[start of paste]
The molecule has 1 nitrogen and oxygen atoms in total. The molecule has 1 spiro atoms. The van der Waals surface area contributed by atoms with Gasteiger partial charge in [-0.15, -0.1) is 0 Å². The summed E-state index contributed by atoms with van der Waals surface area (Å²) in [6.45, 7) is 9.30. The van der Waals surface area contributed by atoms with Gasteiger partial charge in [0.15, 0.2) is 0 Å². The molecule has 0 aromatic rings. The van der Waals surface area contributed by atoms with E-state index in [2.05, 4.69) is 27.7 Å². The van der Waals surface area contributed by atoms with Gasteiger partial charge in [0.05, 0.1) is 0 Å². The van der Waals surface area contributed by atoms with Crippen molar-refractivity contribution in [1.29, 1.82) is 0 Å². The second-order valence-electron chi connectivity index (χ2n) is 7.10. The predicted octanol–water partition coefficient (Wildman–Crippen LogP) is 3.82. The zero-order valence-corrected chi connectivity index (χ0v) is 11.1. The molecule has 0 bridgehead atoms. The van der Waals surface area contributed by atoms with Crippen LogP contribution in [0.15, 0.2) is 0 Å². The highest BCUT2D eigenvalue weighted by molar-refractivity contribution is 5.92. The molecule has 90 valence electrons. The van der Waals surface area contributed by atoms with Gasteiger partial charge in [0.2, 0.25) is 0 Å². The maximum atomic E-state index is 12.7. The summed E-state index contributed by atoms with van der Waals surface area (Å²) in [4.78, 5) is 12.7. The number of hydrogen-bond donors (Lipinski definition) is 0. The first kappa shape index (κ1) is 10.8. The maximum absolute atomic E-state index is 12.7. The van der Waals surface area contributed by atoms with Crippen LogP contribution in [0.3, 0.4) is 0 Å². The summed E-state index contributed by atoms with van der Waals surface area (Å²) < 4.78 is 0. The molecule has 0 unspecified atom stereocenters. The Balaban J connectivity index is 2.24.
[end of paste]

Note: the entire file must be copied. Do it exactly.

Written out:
The molecule has 1 nitrogen and oxygen atoms in total. The molecule has 1 spiro atoms. The van der Waals surface area contributed by atoms with Gasteiger partial charge in [-0.15, -0.1) is 0 Å². The summed E-state index contributed by atoms with van der Waals surface area (Å²) in [6.45, 7) is 9.30. The van der Waals surface area contributed by atoms with Gasteiger partial charge in [0.15, 0.2) is 0 Å². The molecule has 0 aromatic rings. The van der Waals surface area contributed by atoms with E-state index in [2.05, 4.69) is 27.7 Å². The van der Waals surface area contributed by atoms with Gasteiger partial charge in [0.05, 0.1) is 0 Å². The van der Waals surface area contributed by atoms with Crippen molar-refractivity contribution in [1.29, 1.82) is 0 Å². The second-order valence-electron chi connectivity index (χ2n) is 7.10. The predicted octanol–water partition coefficient (Wildman–Crippen LogP) is 3.82. The zero-order valence-corrected chi connectivity index (χ0v) is 11.1. The molecule has 0 bridgehead atoms. The van der Waals surface area contributed by atoms with Crippen LogP contribution in [0.15, 0.2) is 0 Å². The highest BCUT2D eigenvalue weighted by molar-refractivity contribution is 5.92. The molecule has 90 valence electrons. The van der Waals surface area contributed by atoms with Gasteiger partial charge in [0.2, 0.25) is 0 Å². The maximum atomic E-state index is 12.7. The summed E-state index contributed by atoms with van der Waals surface area (Å²) in [4.78, 5) is 12.7. The number of hydrogen-bond donors (Lipinski definition) is 0. The first kappa shape index (κ1) is 10.8. The maximum absolute atomic E-state index is 12.7. The van der Waals surface area contributed by atoms with Crippen LogP contribution in [0.3, 0.4) is 0 Å². The summed E-state index contributed by atoms with van der Waals surface area (Å²) < 4.78 is 0. The molecule has 0 unspecified atom stereocenters. The Balaban J connectivity index is 2.24.